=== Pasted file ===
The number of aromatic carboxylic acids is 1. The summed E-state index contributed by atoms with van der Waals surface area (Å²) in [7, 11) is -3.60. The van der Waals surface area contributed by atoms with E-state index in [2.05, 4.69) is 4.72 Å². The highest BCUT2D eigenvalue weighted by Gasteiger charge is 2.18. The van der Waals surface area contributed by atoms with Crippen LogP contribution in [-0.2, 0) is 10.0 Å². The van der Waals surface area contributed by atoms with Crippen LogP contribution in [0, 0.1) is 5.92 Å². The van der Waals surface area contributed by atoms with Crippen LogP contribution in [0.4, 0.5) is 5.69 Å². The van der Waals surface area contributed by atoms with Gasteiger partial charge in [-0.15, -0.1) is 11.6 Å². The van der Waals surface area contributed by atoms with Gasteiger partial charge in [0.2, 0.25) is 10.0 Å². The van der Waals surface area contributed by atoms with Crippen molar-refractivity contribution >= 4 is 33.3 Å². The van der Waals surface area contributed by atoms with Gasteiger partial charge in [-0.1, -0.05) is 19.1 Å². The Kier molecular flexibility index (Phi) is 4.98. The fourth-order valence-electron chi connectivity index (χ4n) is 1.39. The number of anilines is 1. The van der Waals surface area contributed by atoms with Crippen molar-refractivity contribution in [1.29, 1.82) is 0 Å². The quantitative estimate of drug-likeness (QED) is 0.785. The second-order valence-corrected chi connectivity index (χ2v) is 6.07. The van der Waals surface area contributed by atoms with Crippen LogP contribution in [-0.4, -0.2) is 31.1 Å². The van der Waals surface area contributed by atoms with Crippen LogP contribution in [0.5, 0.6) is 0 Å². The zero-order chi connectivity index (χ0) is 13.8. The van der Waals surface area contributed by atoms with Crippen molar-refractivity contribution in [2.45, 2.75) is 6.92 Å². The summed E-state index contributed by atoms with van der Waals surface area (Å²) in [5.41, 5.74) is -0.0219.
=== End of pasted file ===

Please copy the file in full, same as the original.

The number of aromatic carboxylic acids is 1. The summed E-state index contributed by atoms with van der Waals surface area (Å²) in [7, 11) is -3.60. The van der Waals surface area contributed by atoms with E-state index in [2.05, 4.69) is 4.72 Å². The highest BCUT2D eigenvalue weighted by Gasteiger charge is 2.18. The van der Waals surface area contributed by atoms with Crippen LogP contribution in [-0.2, 0) is 10.0 Å². The van der Waals surface area contributed by atoms with Crippen LogP contribution in [0, 0.1) is 5.92 Å². The van der Waals surface area contributed by atoms with Crippen LogP contribution in [0.4, 0.5) is 5.69 Å². The van der Waals surface area contributed by atoms with Gasteiger partial charge in [-0.15, -0.1) is 11.6 Å². The van der Waals surface area contributed by atoms with Gasteiger partial charge in [0.2, 0.25) is 10.0 Å². The van der Waals surface area contributed by atoms with Crippen molar-refractivity contribution >= 4 is 33.3 Å². The van der Waals surface area contributed by atoms with Gasteiger partial charge in [-0.1, -0.05) is 19.1 Å². The Kier molecular flexibility index (Phi) is 4.98. The fourth-order valence-electron chi connectivity index (χ4n) is 1.39. The number of anilines is 1. The van der Waals surface area contributed by atoms with Crippen molar-refractivity contribution in [1.29, 1.82) is 0 Å². The quantitative estimate of drug-likeness (QED) is 0.785. The second-order valence-corrected chi connectivity index (χ2v) is 6.07. The van der Waals surface area contributed by atoms with Crippen LogP contribution in [-0.4, -0.2) is 31.1 Å². The van der Waals surface area contributed by atoms with Crippen LogP contribution in [0.5, 0.6) is 0 Å². The zero-order chi connectivity index (χ0) is 13.8. The van der Waals surface area contributed by atoms with Crippen molar-refractivity contribution in [2.45, 2.75) is 6.92 Å². The summed E-state index contributed by atoms with van der Waals surface area (Å²) in [5.41, 5.74) is -0.0219.